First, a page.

The infamous chant of the supporters of Eduardu Amato, head of the Sicilian Front. While war-torn Italy spiraled out of control following its devastating defeat in the second Franco-German War, the kingdom of Sicily was unaffected, and became the new representative of German interests in the Mediterranean. However, the decades of civil conflict and economic collapse in the north of the peninsula caused millions to look south for refuge. Eduardu Amato, initially an anti-monarchist socialist who had been imprisoned for inciting revolt, became the face of the anti-refugee movement that swept Sicily; many working-class, religious Sicilians viewed the mostly irreligious and formerly middle-class Italian refugees with disdain, and took great pleasure in the reversal of the traditional power dynamic between Sicily and Italy.“This house needs a door. This house needs a door. This house needs a door. This house needs a door. This house needs a door.”
The Sicilian Front became the third-largest party in the Sicilian Senate in the elections of 1978, and although they were not given a seat in government due to their mutual enmity with the ruling Prosperity Party (Liberal), they would soon become the most fiercely beloved political organisation in the kingdom, to the point that King Vittoriu II began publicly calling for elections to be held a year early due to the overwhelming support of the lower classes. The Sicilian Front's massive success, especially among Sicily's poor, can be attributed to their careful combination of nationalism and catholic socialism, and to Amato's rhetorical genius. They were able to exploit age-old grudges against the Sicilian aristocracy and the Prosperity Party's disasterous neoliberal policies, while also wink-and-nodding to those same elites that their status would not be threatened as long as they towed the nationalist line. And so, in 1982, Eduardu Amato was elected the first Consul of Sicily, winning the election by a landslide.
However, while within Sicily Amato and his party were beloved, outside of it they were received with a mix of revulsion and fear. What was left of the Italian government watched in horror as Sicilian humanitarian support dried up, and refugees began being turned away at the border, often very violently. This only emboldened radical factions within the crumbling Italian state, that soon began engaging in stochastic acts of violence against Sicilian soldiers and civilians - first within Italy and at the border, and then inside Sicily herself. This self-reinforcing cycle of violence only escalated, culminating in the expulsion of all Italians from Sicily by entranced mobs, bolstered by the 'self-defense groups' of the Sicilian Front.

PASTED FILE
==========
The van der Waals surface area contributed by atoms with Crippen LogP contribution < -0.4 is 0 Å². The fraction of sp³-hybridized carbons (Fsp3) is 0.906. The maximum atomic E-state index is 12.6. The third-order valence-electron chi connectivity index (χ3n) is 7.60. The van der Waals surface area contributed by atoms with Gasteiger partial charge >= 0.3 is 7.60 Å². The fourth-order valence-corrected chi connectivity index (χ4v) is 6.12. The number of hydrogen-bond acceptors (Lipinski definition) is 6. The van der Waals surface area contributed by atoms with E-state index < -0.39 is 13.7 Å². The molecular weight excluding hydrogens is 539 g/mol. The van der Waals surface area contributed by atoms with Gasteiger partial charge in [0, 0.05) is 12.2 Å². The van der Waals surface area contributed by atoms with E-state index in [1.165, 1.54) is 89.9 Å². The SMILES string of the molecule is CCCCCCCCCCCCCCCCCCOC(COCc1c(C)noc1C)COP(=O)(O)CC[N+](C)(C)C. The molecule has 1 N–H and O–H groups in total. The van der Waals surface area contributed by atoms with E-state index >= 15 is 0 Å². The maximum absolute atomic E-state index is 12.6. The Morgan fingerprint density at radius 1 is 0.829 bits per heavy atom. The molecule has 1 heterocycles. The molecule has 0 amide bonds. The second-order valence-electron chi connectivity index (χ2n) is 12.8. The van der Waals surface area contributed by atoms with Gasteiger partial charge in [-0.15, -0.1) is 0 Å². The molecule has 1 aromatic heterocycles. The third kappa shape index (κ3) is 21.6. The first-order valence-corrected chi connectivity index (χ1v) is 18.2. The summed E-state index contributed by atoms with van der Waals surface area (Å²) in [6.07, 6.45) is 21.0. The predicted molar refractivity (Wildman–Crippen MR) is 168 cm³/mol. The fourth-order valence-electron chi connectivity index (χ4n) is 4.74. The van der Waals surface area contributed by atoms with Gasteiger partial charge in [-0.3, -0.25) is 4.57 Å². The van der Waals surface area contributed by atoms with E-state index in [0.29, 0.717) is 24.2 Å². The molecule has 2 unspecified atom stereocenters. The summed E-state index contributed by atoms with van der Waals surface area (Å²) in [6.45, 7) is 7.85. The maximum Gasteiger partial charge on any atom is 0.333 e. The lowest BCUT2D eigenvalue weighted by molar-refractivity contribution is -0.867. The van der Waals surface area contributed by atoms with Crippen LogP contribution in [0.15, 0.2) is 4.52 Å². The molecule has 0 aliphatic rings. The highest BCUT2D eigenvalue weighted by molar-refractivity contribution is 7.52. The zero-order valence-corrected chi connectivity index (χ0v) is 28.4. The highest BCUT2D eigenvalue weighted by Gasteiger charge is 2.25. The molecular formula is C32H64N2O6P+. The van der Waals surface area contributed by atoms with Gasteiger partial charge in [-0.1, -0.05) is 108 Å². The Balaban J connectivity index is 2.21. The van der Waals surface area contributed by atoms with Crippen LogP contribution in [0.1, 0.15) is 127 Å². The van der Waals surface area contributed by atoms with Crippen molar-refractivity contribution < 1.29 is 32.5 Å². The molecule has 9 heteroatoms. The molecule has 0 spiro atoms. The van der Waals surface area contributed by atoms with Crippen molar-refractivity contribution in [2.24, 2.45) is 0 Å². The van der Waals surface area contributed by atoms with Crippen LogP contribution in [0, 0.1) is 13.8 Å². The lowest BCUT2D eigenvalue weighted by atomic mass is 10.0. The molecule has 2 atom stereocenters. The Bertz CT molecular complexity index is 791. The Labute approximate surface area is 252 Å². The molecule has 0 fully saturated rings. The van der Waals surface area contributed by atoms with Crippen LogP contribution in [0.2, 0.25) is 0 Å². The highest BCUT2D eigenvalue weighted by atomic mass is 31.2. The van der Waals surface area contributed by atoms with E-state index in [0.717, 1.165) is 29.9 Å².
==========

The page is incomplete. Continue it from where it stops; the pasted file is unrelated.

At this point, it seemed the end of Sicilian Democracy was a foregone conclusion; but the assassination of Eduardu Amato by Curinna Borzì - a former party member whose naturalized Italian husband was murdered in the great deportations - shook the nation enough for all to take stock of the situation, and by the next elections the Sicilian Front was once again relegated to the opposition bench, this time permanently. While those expelled under Amato were allowed to return, and Italian-Sicilian relations would warm up in time, the four years of Sicilian Front rule - known as the 'years of Iron' - would mark a permanent scar on the Sicilian republic, one that still aches from time to time.
"more than 2000 years ago, Persia freed us from captivity in cruel Babylon, returning us to our home in Zion. Today, it is Persia that suffers under Babylonian cruelty - and the people of Zion intend to pay back our debt, with interest" - Yitzhak Rabin, 1980.
Edit: Ninja'd ):